Anderson Cooper Plans to Show Softer Side in New Daytime Talk Show
“I like the idea of having a show that represents all different sides of my personality, from the serious stuff to the silly reality shows that I’m addicted to,” Cooper tells The Hollywood Reporter.
In a dimly lit meeting hall in the Beverly Hilton Hotel, Anderson Cooper gave members of the press a glimpse of what’s to come.
On Sept 12, the CNN host will showcase his softer side with a daytime talk show, Anderson, which focuses on, as he puts it, “the people behind the headlines.” It will be pre-taped from a midtown Manhattan studio, giving him the flexibility to dart off and chronicle the world's news for his primetime cable gig.
“I like the idea of having a show that represents all different sides of my personality, from the serious stuff to the silly reality shows that I’m addicted to,” Cooper tells The Hollywood Reporter, acknowledging that the Real Housewives franchise is among the latter, earlier in the day.
With that new daytime hour comes an opportunity -- if not a need -- to put himself in the spotlight in a way that he's never had to be as a news man. One only need to look at Oprah Winfrey's history of divulging pieces of herself, be it her weight fluctuations or her struggles with sexual abuse, to see the value of opening up about your personal life to connect with viewers. But if this is an aspect of moving into daytime that concerns Cooper, he isn't letting on.
"I think that camera lens is small and it really transmits what is true, honest and real," he says. "The way I’ve always worked stuff is just to try to be myself. Sometimes in the news business I’ve gotten knocked because people say I’m too human or in the field I’m too focused on human stories as opposed to the geopolitical significance."
He continues, "To me, there’s not a big difference between the things that interest me in news and the things that interest me in daytime, so I don’t see it as wearing different hats. I just think in news, it hasn’t been my job to inject my sense of humor and now this is a venue that allows for more personality."
He proved as much in his meeting with the press, gathered for the semiannual Television Critics Association press tour, sharing stories about making sense of his brother's suicide -- how he would go off to cover wars as an attempt to be around people openly grappling with loss -- and his mother's troubled childhood. Mixed in with these deeply personal stories were jokes about a recent Twitter feud with Piers Morgan and a must-see YouTube video featuring Maria Carey on HSN.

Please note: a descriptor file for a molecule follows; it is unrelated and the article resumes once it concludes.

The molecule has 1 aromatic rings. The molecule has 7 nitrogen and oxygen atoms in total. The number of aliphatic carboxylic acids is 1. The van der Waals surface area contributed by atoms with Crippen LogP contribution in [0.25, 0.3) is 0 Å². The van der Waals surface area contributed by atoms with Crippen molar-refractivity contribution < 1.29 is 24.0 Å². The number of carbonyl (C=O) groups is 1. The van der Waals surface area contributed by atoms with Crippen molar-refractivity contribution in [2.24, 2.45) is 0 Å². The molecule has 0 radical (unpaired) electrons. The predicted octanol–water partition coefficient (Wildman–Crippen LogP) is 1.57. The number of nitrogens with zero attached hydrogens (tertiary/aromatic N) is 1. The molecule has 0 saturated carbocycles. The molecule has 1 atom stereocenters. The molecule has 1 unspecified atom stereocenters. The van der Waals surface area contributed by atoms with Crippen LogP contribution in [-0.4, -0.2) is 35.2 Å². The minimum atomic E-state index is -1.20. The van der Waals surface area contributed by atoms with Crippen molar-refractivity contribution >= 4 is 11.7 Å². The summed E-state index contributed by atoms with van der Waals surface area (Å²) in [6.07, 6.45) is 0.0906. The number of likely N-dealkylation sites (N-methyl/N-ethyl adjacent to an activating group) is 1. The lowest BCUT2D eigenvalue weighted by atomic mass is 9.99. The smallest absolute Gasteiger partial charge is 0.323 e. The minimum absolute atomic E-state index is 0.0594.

As Cooper and his producers see it, the show will really give him an opportunity to delve deeper into the human interest stories that he's frequently drawn to as a reporter and person. If the daytime show were already on the air, Cooper says he'd be trying to book Jaycee Dugard. As for Casey Anthony, the controversial must-have of the moment, he and his producers agree that be interested in the interview but not the financial components that would likely come with snagging her.
In addition to those topical guests, he'd like to see marketable stars come through. While he's not yet ready to cough up his dream guest list, his producer Jim Murphy, formerly of Good Morning America, suggests a Lady Gaga type would be on it. What Cooper and Murphy, along with fellow producer Lisa Mori, say is that they hope Anderson becomes a destination for big name talent to come on and share the other pieces to their story. As Morgan's show has proven at a later hour, there's value to offering more than the typical four minute sit-and-shill platform for celebrities.
What won't be clear until September is whether the daytime audience has an appetite for such fare, but Telepictures president Hilary Estey McLoughlin is confident that Cooper is a bet worth taking. "There’s a sea change going on in daytime, and there’s never been more of an opportunity with Oprah going off of the air, Regis leaving and the soap operas widdling down to very few," she tells THR. "There are a lot of people looking for alternatives."
The post Winfrey-era void that she foresees the Cooper filling is one of range. "There are a lot of shows out there now that are narrowcasting and they don’t really touch on the gamut of things and that range of emotions that we think they want," she adds, acknowledging with an honest chuckle that she's "been waiting a long time for Oprah to go off the air."